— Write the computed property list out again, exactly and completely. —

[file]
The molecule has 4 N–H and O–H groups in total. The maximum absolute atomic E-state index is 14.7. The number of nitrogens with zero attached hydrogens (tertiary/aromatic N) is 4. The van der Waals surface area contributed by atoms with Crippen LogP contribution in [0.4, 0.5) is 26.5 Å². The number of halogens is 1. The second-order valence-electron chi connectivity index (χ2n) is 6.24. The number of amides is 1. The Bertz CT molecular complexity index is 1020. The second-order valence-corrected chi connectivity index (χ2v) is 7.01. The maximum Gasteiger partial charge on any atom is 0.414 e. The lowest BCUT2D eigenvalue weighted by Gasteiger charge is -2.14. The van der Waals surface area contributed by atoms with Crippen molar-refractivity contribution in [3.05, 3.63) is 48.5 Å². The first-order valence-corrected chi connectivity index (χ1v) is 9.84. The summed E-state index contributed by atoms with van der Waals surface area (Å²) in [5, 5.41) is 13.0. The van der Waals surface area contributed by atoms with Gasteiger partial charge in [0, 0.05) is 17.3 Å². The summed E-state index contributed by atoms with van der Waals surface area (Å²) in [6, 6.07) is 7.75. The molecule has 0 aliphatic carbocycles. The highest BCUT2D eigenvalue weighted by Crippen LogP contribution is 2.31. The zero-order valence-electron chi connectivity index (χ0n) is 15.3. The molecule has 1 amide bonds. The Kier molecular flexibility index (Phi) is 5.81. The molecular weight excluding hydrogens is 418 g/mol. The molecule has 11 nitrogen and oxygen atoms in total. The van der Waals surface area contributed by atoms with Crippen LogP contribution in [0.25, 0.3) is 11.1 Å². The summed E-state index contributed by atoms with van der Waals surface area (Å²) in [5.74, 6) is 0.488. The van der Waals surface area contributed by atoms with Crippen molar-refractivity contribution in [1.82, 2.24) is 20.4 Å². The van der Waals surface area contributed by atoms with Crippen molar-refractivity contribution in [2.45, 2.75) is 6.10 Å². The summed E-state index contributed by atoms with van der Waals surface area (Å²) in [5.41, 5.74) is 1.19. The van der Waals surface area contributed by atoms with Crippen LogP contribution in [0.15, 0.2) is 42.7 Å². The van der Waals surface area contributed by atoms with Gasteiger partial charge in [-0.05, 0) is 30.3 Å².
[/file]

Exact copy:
The molecule has 4 N–H and O–H groups in total. The maximum absolute atomic E-state index is 14.7. The number of nitrogens with zero attached hydrogens (tertiary/aromatic N) is 4. The van der Waals surface area contributed by atoms with Crippen LogP contribution in [0.4, 0.5) is 26.5 Å². The number of halogens is 1. The second-order valence-electron chi connectivity index (χ2n) is 6.24. The number of amides is 1. The Bertz CT molecular complexity index is 1020. The second-order valence-corrected chi connectivity index (χ2v) is 7.01. The maximum Gasteiger partial charge on any atom is 0.414 e. The lowest BCUT2D eigenvalue weighted by Gasteiger charge is -2.14. The van der Waals surface area contributed by atoms with Crippen molar-refractivity contribution in [3.05, 3.63) is 48.5 Å². The first-order valence-corrected chi connectivity index (χ1v) is 9.84. The summed E-state index contributed by atoms with van der Waals surface area (Å²) in [5, 5.41) is 13.0. The van der Waals surface area contributed by atoms with Gasteiger partial charge in [0, 0.05) is 17.3 Å². The summed E-state index contributed by atoms with van der Waals surface area (Å²) in [6, 6.07) is 7.75. The molecule has 0 aliphatic carbocycles. The highest BCUT2D eigenvalue weighted by Crippen LogP contribution is 2.31. The zero-order valence-electron chi connectivity index (χ0n) is 15.3. The molecule has 1 amide bonds. The Kier molecular flexibility index (Phi) is 5.81. The molecular weight excluding hydrogens is 418 g/mol. The molecule has 11 nitrogen and oxygen atoms in total. The van der Waals surface area contributed by atoms with Crippen LogP contribution in [0.25, 0.3) is 11.1 Å². The summed E-state index contributed by atoms with van der Waals surface area (Å²) in [5.74, 6) is 0.488. The van der Waals surface area contributed by atoms with Crippen molar-refractivity contribution in [1.82, 2.24) is 20.4 Å². The van der Waals surface area contributed by atoms with Crippen molar-refractivity contribution in [2.45, 2.75) is 6.10 Å². The summed E-state index contributed by atoms with van der Waals surface area (Å²) in [5.41, 5.74) is 1.19. The van der Waals surface area contributed by atoms with Crippen LogP contribution in [0.15, 0.2) is 42.7 Å². The van der Waals surface area contributed by atoms with Gasteiger partial charge in [-0.05, 0) is 30.3 Å².